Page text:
(Critical Guide to British Fiction)

The Aunt’s Story boasts one of the great opening lines in the history of the novel: “But old Mrs. Goodman did die at last.” Following her domineering mother’s timely demise, Theodora Goodman embarks on a lengthy trip from her native Australia to pre-World War II Europe and thence to the United States. Much of the action of The Aunt’s Story is filtered through the increasingly disjointed consciousness of Theodora; hers is a psychological as well as a physical voyage.

The novel is divided into three sections, each of which takes place in a different geographical locale. The first part, “Meroe,” opens in Sydney with the arrival of Mrs. Goodman’s other daughter, Fanny Parrott, her husband, Frank, and her children, among whom numbers Theodora’s niece and soulmate, Lou. Such empathy exists between them that Theodora obliges Lou with a retelling of the story of her own childhood on Meroe, her father’s estate in the country named for a similarly beautiful place in ancient, mythical Abyssinia. Theodora, the eldest child, is the bane of her mother’s existence: Stiff, awkward, and sallow, Theodora often says and does startling things. Her beloved father seems to understand her, though, and so she enters his world, learning to shoot like a man and to love the land. Unlike Fanny, who is plump and rosy and who perfects piano and other acceptably feminine hobbies, Theodora hones her hunting skills and communes with roses and trees. Following Mr. Goodman’s death, however, Theodora and her mother move to Sydney, where Theodora waits on the old tyrant and enjoys a...

(The entire section is 655 words.)

The Aunt's Story Summary

(Masterpieces of World Literature, Critical Edition)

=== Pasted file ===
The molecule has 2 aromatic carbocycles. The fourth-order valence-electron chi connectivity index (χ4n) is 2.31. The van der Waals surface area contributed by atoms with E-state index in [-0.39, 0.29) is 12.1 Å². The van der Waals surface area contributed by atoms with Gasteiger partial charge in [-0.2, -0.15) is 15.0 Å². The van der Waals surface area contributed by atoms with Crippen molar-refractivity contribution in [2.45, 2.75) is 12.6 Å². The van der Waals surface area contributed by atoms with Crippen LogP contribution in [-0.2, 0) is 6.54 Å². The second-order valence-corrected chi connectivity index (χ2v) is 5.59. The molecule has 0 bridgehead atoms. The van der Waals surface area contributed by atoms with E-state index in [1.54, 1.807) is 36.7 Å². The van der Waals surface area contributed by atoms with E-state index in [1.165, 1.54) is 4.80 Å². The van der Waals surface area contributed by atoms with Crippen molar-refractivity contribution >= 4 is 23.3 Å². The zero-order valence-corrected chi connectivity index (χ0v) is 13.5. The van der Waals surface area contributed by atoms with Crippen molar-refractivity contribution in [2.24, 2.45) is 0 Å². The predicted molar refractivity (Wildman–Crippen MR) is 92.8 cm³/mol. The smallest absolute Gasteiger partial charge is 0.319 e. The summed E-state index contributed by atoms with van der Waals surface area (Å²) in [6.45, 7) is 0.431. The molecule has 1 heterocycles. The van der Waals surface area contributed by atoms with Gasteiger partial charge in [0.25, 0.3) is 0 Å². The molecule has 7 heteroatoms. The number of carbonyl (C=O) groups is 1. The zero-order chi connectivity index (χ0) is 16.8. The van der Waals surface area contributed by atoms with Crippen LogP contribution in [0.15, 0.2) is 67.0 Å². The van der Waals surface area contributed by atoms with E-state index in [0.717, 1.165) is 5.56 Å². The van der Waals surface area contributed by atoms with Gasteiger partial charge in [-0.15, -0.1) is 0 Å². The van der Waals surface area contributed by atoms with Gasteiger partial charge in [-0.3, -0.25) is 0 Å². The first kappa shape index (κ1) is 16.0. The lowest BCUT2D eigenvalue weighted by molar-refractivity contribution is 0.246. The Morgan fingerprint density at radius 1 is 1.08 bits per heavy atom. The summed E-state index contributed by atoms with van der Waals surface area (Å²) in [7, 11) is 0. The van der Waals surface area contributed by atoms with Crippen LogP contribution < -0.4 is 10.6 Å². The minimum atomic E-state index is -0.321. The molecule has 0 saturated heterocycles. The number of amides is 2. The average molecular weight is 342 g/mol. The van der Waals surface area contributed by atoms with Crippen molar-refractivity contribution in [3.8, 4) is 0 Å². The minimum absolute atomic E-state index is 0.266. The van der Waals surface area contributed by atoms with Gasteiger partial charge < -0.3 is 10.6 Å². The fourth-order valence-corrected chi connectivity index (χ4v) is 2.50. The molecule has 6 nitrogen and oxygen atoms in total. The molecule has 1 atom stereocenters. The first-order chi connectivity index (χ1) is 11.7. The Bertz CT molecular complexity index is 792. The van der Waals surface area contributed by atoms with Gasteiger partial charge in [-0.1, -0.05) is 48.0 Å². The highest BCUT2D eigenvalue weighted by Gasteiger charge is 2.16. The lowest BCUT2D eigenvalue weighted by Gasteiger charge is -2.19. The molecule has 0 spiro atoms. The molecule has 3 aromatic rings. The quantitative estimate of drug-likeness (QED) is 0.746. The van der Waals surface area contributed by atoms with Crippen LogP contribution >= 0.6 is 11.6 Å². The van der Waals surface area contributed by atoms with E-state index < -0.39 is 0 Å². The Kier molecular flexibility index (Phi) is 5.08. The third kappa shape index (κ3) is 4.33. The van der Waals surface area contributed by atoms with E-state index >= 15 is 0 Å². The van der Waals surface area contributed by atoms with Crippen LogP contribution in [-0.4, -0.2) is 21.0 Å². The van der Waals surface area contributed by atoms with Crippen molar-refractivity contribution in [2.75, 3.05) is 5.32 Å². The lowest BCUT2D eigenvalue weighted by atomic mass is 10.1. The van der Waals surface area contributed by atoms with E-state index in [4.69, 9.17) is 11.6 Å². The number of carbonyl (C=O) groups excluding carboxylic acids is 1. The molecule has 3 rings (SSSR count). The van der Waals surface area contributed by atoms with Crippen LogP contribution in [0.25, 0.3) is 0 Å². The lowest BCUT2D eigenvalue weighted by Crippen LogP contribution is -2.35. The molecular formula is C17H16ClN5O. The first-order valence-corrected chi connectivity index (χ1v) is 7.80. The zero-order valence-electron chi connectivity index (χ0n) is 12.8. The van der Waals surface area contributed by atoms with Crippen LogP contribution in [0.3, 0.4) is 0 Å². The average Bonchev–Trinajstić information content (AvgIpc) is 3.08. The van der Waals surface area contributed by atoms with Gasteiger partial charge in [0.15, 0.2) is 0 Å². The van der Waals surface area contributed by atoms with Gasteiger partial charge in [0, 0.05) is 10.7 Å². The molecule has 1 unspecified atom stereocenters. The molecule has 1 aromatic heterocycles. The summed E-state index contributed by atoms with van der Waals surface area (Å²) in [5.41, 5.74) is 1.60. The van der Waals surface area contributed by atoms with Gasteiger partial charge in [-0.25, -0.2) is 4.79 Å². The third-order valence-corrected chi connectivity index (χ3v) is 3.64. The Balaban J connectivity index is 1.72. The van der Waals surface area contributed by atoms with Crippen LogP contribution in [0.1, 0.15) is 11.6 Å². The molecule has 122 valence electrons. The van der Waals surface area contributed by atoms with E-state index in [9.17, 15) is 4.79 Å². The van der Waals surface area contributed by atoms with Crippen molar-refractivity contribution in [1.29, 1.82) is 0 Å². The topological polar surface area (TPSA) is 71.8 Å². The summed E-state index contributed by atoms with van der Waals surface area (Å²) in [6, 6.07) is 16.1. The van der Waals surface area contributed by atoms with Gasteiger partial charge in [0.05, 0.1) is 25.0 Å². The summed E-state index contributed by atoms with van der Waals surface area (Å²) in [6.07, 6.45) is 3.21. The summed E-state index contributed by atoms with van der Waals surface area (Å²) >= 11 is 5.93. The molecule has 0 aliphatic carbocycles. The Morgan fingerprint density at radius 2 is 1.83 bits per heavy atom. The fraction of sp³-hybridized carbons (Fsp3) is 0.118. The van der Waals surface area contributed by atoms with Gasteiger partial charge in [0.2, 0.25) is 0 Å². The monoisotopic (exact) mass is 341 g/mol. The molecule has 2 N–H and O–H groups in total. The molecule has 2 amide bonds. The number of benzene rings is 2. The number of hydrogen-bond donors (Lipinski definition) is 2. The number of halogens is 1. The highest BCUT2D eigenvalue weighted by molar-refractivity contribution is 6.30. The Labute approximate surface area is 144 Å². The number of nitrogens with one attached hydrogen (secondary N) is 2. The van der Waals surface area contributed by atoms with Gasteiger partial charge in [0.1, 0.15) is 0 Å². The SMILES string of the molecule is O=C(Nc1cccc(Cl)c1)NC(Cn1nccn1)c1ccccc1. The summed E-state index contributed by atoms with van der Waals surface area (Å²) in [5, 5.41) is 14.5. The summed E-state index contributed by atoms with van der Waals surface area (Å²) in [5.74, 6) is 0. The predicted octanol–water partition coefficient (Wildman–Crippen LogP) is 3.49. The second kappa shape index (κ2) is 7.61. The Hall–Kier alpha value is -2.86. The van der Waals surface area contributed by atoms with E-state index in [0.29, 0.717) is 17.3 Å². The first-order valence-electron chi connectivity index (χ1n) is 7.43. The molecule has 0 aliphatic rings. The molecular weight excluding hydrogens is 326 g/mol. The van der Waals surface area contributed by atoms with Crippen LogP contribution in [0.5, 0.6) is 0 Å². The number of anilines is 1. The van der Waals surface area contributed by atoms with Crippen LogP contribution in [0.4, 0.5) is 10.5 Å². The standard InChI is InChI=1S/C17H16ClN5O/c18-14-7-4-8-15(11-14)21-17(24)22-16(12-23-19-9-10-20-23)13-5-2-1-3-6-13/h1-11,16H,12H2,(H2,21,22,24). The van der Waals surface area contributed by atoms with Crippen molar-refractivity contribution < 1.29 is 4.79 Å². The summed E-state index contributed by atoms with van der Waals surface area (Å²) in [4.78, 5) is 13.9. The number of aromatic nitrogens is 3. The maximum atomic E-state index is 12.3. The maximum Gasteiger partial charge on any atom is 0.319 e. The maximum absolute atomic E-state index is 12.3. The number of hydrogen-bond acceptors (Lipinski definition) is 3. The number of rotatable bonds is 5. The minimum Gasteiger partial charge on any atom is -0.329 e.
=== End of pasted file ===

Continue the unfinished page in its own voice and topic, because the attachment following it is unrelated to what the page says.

The Aunt’s Story tells the tale of Theodora Goodman, an eccentric. One of White’s aims in the book is to upend conventional notions of what is and is not normal. Although Theodora is different from most other people, the reader is led to conclude that this difference makes her, if anything, superior to the majority of other human beings, who lack her sensitivity, creativity, and depth. Theodora epitomizes these qualities, which belong to everyone, although the demands of everyday society may often require that they lay dormant.

The Aunt’s Story is an autobiographical work. In the manner of such classics as George Eliot’s The Mill on the Floss (1860) and Marcel Proust’s À la recherche du temps perdu (1913-1927; Remembrance of Things Past, 1922-1931), the novel attempts to chart the growth and development of a soul. There is a difference, however, in White’s novel. The other authors portray their souls as representative, as typical human selves in whose experience the reader can participate with ease. White, on the other hand, focuses deliberately on an eccentric and wayward soul, in order to show the value of personal qualities that are often despised or repressed by society. The tension between the individuality and universality of Theodora’s predicament is displayed in her name. Theodora means gift of God in Greek, and her surname clearly alludes to the goodness present in the individual.

Theodora is one of two daughters born to George Goodman, an irresponsible landowner who is an irresistible force in the life of his two daughters. The Goodmans live in a house named Meroë, after an ancient Ethiopian kingdom. As a girl, Theodora lives under the illusion that Meroë contains the entire...

(The entire section is 724 words.)

The Aunt's Story Bibliography

(Critical Guide to British Fiction)

Barnard, Marjorie. “The Four Novels of Patrick White,” in Meanjin. XV (Winter, 1956), pp. 156-170.

Dutton, Geoffrey, ed. The Literature of Australia, 1976.

Kiernan, Brian. Patrick White, 1980.

Walsh, William. Patrick White’s Fiction, 1977.

Wilkes, Gerald Alfred, ed. Ten Essays on Patrick White: Selected from Southerly (1964-1967), 1970.